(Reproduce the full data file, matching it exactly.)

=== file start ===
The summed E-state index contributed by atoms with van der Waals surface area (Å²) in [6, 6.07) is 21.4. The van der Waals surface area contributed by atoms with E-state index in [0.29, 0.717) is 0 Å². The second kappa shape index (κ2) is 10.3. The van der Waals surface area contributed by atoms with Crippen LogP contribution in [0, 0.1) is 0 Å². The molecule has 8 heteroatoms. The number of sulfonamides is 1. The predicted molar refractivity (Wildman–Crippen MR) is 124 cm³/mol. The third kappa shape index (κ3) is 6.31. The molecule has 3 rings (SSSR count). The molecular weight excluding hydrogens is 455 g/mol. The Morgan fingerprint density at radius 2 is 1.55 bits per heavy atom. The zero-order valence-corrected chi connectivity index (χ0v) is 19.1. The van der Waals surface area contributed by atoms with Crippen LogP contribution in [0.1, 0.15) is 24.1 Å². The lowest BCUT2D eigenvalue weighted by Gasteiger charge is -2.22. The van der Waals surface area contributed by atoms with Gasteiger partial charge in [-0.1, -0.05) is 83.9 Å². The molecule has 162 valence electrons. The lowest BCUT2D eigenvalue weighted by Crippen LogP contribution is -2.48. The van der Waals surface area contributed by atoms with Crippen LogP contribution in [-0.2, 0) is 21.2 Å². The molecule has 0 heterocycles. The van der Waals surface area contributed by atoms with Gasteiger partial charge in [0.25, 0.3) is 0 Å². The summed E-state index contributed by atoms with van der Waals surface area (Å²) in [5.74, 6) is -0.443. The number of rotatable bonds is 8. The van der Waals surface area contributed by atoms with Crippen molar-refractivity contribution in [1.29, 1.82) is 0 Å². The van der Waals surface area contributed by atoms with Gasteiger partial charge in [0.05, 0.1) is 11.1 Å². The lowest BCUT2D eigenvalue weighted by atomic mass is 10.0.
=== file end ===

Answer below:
The summed E-state index contributed by atoms with van der Waals surface area (Å²) in [6, 6.07) is 21.4. The van der Waals surface area contributed by atoms with E-state index in [0.29, 0.717) is 0 Å². The second kappa shape index (κ2) is 10.3. The van der Waals surface area contributed by atoms with Crippen LogP contribution in [0, 0.1) is 0 Å². The molecule has 8 heteroatoms. The number of sulfonamides is 1. The predicted molar refractivity (Wildman–Crippen MR) is 124 cm³/mol. The third kappa shape index (κ3) is 6.31. The molecule has 3 rings (SSSR count). The molecular weight excluding hydrogens is 455 g/mol. The Morgan fingerprint density at radius 2 is 1.55 bits per heavy atom. The zero-order valence-corrected chi connectivity index (χ0v) is 19.1. The van der Waals surface area contributed by atoms with Crippen LogP contribution in [0.1, 0.15) is 24.1 Å². The lowest BCUT2D eigenvalue weighted by Gasteiger charge is -2.22. The van der Waals surface area contributed by atoms with Gasteiger partial charge in [-0.1, -0.05) is 83.9 Å². The molecule has 162 valence electrons. The lowest BCUT2D eigenvalue weighted by Crippen LogP contribution is -2.48. The van der Waals surface area contributed by atoms with Crippen LogP contribution in [-0.2, 0) is 21.2 Å². The molecule has 0 heterocycles. The van der Waals surface area contributed by atoms with Gasteiger partial charge in [0.25, 0.3) is 0 Å². The summed E-state index contributed by atoms with van der Waals surface area (Å²) in [5.74, 6) is -0.443. The number of rotatable bonds is 8. The van der Waals surface area contributed by atoms with Crippen molar-refractivity contribution in [1.29, 1.82) is 0 Å². The van der Waals surface area contributed by atoms with Gasteiger partial charge in [0.05, 0.1) is 11.1 Å². The lowest BCUT2D eigenvalue weighted by atomic mass is 10.0.